Globalization and health Inequalities

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Giddens (1990) defined globalisation as a decoupling of space and time. He argued that with instant communication, knowledge and culture can be shared around the World simultaneously. Similarly, Lubbers (1998) also defines globalisation as a geographical distance which becomes smaller in size with establishments and maintenance of cross-border economic, political and socio- cultural relations (Lubbers 1998).


Lee (2000) explain that globalisation is an unavoidable and primarily gentle process of global economic integration, in which countries increasingly drop border restrictions on the flow of capital, goods and services. He further acknowledged that risks are a more rapid spread of disease through tourism and the speedier and more massive and regular movement of goods and people. He noted that the risks of globalisation processes can be managed and are more than offset by benefits in the dissemination of new ideas, technologies and steady global economic growth (Lee 2000).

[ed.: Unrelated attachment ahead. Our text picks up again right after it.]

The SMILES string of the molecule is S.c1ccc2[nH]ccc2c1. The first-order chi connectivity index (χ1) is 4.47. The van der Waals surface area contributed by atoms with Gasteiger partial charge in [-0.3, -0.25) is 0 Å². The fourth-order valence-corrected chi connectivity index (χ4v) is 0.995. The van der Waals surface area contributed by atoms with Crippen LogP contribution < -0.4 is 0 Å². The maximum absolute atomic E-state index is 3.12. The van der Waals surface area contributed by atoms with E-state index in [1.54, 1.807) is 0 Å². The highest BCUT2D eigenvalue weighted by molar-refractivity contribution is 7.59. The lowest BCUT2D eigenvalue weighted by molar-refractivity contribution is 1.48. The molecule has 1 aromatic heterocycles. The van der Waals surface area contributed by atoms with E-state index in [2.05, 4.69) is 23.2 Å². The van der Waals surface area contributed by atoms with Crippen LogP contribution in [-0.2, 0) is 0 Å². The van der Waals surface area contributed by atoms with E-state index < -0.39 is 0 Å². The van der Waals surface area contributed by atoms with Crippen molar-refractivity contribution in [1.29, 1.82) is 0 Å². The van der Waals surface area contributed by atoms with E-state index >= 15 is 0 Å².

Whereas, Dowler (2007) define inequalities in health to mean difference in health experience between different groups of people, in that some groups of people experience poorer health than the majority of the population. This he said, is usually due to life circumstances, such as living in poverty, on low or fixed incomes, in poor housing, having few opportunities for social activities, a lack of connectedness to community; and, to discrimination arising from gender, poverty, ethnicity, age, sexual orientation or disability (Dowler, 2007).
This paper will present a literature review on globalisation and its effects on hea ...
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